Identifying and Treating BPH (Enlarged Prostate)
We have heard so much lately about prostate cancer that perhaps it is time to turn back to the basics, and look at BPH (benign prostatic hyperplasia), a condition that affects far more men than prostate cancer. Recently, the prostate is a source of much controversy including the significance of PSA testing, the possible development of high grade prostate cancer with the use of medications that are commonly used to shrink prostate cancer and the need to treat prostate cancer. However despite all the controversies surrounding prostate malignancy, the symptoms that occur as a result of BPH are undeniably a continuing source of ongoing concern amongst most middle aged men.
As the prostate grows, the nodules that arise and progress in size, eventually compressing the urethra. The result is symptoms of either obstruction or irritability of the lower urinary tract. Patients may experience a decrease in their force of stream, waking up at night to urinate, frequency of urination, urinary dribbling, and a sense of incomplete emptying and intermittency of their urine flow. Some patients may develop urinary tract infections or even bladder stones that need to be treated surgically.
The treatment of prostate enlargement can be undertaken in a medical manner with the use of various medications or with an assortment of surgical techniques, some being minimally invasive. The medications work in two different manners. Drugs in the category of alpha-blockers include the more commonly used medications such as tamsulosin (Flomax), alfusozin (Uroxatrol) and silodosin (Rapaflo). Earlier medications such as terazosin (Hytrin) are also used by some but not as commonly. These drugs work by relaxing muscular fibers that surround the opening of the bladder and the prostate. When taking these medications, the muscle relaxes and the urine is able to more freely flow through the prostate. Patients may experience side effects with these medications that include light-headedness, feeling tired towards the end of the day, nasal stuffiness and loss of ejaculation, (but not interfering with the ability to have an erection).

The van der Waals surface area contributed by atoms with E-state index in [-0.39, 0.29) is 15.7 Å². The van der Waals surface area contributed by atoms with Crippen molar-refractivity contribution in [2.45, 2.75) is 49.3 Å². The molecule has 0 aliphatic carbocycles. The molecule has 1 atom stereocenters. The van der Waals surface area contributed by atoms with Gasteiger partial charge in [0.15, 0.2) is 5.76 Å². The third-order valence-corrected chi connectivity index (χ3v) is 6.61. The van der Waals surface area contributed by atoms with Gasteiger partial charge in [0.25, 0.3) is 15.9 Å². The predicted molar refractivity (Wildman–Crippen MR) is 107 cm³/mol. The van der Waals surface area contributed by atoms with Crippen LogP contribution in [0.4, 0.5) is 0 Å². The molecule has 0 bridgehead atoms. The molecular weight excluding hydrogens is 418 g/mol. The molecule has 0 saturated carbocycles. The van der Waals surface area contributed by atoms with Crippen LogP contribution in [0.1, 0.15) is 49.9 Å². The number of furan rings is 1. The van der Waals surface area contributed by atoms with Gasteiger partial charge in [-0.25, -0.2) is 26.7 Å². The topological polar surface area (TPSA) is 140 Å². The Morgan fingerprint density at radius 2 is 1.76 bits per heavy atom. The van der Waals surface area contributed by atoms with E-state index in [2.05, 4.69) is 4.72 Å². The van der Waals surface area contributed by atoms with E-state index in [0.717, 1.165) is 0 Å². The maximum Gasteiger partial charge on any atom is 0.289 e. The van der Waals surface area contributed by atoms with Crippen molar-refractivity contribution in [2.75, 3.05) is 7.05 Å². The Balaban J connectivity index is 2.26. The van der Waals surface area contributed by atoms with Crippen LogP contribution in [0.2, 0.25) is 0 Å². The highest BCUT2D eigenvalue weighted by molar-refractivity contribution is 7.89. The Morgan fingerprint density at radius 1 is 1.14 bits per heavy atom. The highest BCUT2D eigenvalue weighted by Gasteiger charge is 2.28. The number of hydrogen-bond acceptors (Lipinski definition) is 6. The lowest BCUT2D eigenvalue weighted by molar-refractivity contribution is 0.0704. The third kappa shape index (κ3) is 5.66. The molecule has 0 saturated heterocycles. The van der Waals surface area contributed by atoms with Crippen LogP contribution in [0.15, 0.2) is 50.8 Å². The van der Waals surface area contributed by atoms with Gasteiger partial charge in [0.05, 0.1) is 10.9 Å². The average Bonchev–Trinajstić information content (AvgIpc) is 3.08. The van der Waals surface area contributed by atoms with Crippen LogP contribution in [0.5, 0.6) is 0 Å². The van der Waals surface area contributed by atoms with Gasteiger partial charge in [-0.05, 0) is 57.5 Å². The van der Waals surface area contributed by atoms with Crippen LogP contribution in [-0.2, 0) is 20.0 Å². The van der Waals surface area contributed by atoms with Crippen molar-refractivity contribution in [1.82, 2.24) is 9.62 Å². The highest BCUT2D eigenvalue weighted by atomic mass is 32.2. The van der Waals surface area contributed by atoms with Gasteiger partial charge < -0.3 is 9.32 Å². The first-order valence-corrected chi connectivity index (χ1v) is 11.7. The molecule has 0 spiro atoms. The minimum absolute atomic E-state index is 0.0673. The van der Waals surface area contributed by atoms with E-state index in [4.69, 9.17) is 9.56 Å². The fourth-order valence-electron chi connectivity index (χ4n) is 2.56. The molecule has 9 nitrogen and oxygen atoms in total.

Another category of medications are the drugs that are 5 alpha-reductase inhibiting agents and include the medications finasteride (Proscar) and dutasteride (Avodart). These drugs block the conversion of testosterone to dihydrotestosterone and as a result, the prostate usually will shrink in size. Most patients experience a decrease in their semen production when using these medications and some may experience erectile difficulties.
The newest drug on the market, Jalyn, is a drug that combines a 5 alpha-reductase inhibitor (dutasteride) with tamsulosin (an alpha-blocker). Drugs in this category were held in very high regard; however, a recent FDA warning cited a very slight increased incidence of developing high-grade prostate cancer when using these agents long-term causing some to question their widespread use. The increased incidence is cited as .5 percent increase for dutasteride and 1.3 percent increase for finasteride. Contrarily however, these drugs are also associated with a 24% reduction in the more common forms of prostate cancer. This warning has posed a dilemma with regards to prescribing drugs in this category of medication, however most patients after being counseled about the risks and benefits of these medications, decide to be maintained on these drugs provided that their PSA readings are normalized, and their digital examinations are normal.
Even when using medications to control their symptoms, patients may still have persistent symptoms that they find bothersome. The most bothersome persistent symptom, urinary frequency, can often be controlled with the use of anti-cholinergics, such as ditropan, Toviaz, Sanctura or Enablex.
Despite all the medications that are available, not all patients respond to these agents, and some will require surgical intervention to treat the underlying obstruction. The goal of these procedures is to reduce the volume of the prostate, essentially creating a channel through the central portion of the prostate. The TURP (transurethral resection of the prostate) is still the gold standard, however other less invasive procedures are now more popular. Lasers and microwave therapy both are minimally invasive alternative means of relieving prostatic obstruction. There are advantages and disadvantages to all of these procedures, and a discussion with your Urologist will help you to determine which is the correct alternative for you.
Jay Motola, MD, is a board-certified urologist and attending physician, Department of Urology, Mount Sinai West, and Assistant Professor of Urology, Icahn School of Medicine at Mount Sinai. Dr. Motola is a summa cum laude, Phi Beta Kappa graduate of Boston University, and earned his medical degree at the State University of New York at Stony Brook.